Monday, February 18, 2002

Pisgah leaders hope for new lease on retail life


Reviving a place the boom forgot

By Jennifer Edwards
The Cincinnati Enquirer

        WEST CHESTER TWP. — As this southeastern Butler County community bustles with growth, its oldest business strip is struggling to survive.

        Vacancy signs dot U.S. 42, the main artery along Pisgah where businesses used to thrive. But many storefronts now sit vacant among a mix of old and new shops. Traffic often backs up along the two-lane road, which has scant turn lanes and signals.

        “We're sort of the bastard son now,” said Dr. Eric J. Koren, a dentist who owns two Pisgah buildings, including one which has had two vacancies for a year. "This used to be "It,' but now it's a shame.”

        Leaders of prospering West Chester Township are trying again to revitalize the community the boom bypassed.

        A study is under way of U.S. 42, which stretches from the Hamilton County line in Sharonville northeast to the Warren County line in Mason. West Chester Township officials are paying about $40,000 for a consultant to do the study, and the Southeastern Butler County Chamber of Commerce has formed a committee to lend support and give input.

        The goal is to revamp the historic highway's business district, which lost its luster in West Chester as development cropped up around Interstate 75 on the west side of the township.

        In different efforts, leaders in Mason and Sharonville also hope to revitalize the corridor.

        U.S. 42 was the first major gateway into this Butler County community. Pisgah's vibrancy peaked in the 1970s but began waning about 15 years ago as the boom accelerated along I-75.

        The aging row of small businesses lost its appeal as shoppers began flocking to stores sprouting along Tylersville Road and Union Centre Boulevard off the highway. Many of its buildings also became too small for several merchants, who either moved into bigger facilities nearby or abandoned the area.

        “Pisgah is obviously showing its age and the worry is that if something wasn't done, it would continue to deteriorate and expand to other territories,” West Chester Township Trustee Jose Alvarez said.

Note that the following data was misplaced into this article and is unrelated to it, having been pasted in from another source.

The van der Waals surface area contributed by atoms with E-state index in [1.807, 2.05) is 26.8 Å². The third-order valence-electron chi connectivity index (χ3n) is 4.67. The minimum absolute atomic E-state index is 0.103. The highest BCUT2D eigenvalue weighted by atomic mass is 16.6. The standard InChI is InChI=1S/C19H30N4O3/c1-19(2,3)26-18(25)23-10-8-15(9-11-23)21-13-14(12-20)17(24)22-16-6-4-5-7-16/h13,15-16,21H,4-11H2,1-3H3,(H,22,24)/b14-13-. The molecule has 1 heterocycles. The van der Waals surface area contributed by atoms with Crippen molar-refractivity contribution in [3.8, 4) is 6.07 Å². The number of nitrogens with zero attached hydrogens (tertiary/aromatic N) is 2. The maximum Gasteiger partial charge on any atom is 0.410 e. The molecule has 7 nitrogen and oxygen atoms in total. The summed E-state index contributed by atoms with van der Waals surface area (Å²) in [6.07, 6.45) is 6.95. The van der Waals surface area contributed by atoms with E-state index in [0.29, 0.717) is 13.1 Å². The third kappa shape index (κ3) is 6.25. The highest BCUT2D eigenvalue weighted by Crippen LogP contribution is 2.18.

Union Centre has been focus

               In recent years, Union Centre Boulevard, with its cluster of shiny new office buildings, restaurants and a major hotel, has been the center of attention.

        Meanwhile, two previous Pisgah revitalization efforts in the 1990s stalled after an agreement on projects could not be reached.

        The strip remains a hodgepodge of old and newer businesses, some in pristine condition, others in older homes and a few in run-down buildings.

        One building cited by many Pisgah merchants is an old tavern, Tag's Tap Room. Workers there recently declined to comment but some business owners said they want it cleaned up.

        “It's sad to say, but in the Pisgah area now, if I was a stranger going through town, I would probably pass on through it,” said Carlos Todd, a developer with 30 buildings in Pisgah.

        He has been running his business, the Todd Group, since 1964.

        “It looks run-down and doesn't look like an area you'd feel safe in, even though it is,” Mr. Todd said.

        High hopes are pinned on this study. Participants, mostly business owners, township leaders and residents, contend it's the best effort so far because they are working together, along with the Southeastern Butler County Chamber of Commerce.